By Sahil Patel
Another YouTube talent partnered with Collective Digital Studio is making the jump from web to TV.
The dudes at Epic Meal Time are joining the FYI Network launch programming slate. The lifestyle cable network, which is owned by A+E and was formerly known as Bio, will reboot on July 7 with a focus on passion categories like food, fashion, style, and design.
Epic Meal Time will host a show called, you guessed it, “The Epic Meal Show.” The show, produced by Collective Digital Studio and “Sauce Boss” Harley Morenstein’s Nexttime Productions, will feature the EMT crew inventing new crazy dishes. FYI has ordered 16 half-hour episodes as part of its launch slate.
This isn’t the first time Epic Meal Time has attempted an expansion to TV. A few years ago the crew inked a deal with NBCUniversal’s G4 to develop a TV version of their insane cooking show. FYI president Jana Bennett tells The Hollywood Reporter that “The Epic Meal Show” will be different from the one developed for G4. This was confirmed to us by CDS founding partner and chief content officer Gary Binkow.
Collective Digital Studio seems to have developed a habit of helping its top creators move popular IP from YouTube to other distribution outlets. Prior to this deal, CDS helped set-up “Annoying Orange” creator Dane Boedigheimer with Cartoon Network, transitioned “Fred” to Nickelodeon, and worked out a deal with Netflix to distribute the first two seasons of Freddie Wong’s “VGHS.”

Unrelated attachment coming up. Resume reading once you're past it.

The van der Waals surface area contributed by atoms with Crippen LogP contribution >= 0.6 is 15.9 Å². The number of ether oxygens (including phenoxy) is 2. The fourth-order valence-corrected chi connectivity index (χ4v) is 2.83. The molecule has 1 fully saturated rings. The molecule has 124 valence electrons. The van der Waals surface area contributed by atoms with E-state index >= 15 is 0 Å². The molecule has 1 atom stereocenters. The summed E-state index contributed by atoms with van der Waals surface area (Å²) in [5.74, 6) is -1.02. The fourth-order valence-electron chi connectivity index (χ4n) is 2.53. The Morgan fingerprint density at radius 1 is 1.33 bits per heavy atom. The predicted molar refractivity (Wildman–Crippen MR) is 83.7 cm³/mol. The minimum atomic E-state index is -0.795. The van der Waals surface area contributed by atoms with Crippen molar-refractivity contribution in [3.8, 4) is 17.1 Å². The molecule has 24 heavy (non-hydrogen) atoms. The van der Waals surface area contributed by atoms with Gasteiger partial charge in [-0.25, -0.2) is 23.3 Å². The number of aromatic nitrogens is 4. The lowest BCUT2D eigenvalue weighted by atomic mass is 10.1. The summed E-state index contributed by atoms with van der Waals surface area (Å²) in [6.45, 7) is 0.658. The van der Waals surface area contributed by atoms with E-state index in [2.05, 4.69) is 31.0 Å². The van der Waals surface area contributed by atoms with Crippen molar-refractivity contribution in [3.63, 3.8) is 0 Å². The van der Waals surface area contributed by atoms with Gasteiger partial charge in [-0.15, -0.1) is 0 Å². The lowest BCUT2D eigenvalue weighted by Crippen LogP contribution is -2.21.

After aggressively pitching a long-form show format for Epic Meal Time, CDS found several interested suitors, says Binkow. With A+E and FYI Network, Binkow says CDS found a TV partner willing to work out a deal that protected the online Epic Meal Time brand, while also allowing the creators to do something interesting and entertaining on TV. It also helps that A+E and FYI were willing to option 16 episodes from the get-go, a rare-if-not-unprecedented move when it comes to web-to-TV deals.
While declining to disclose further details about the show format, Binkow stresses that it won’t be a straight extension of what EMT does on YouTube. Furthermore, this isn’t an instance of a creator abandoning YouTube to go to TV, assures Binkow, as the deal framework enables EMT to continue creating and monetizing content on their YouTube channel.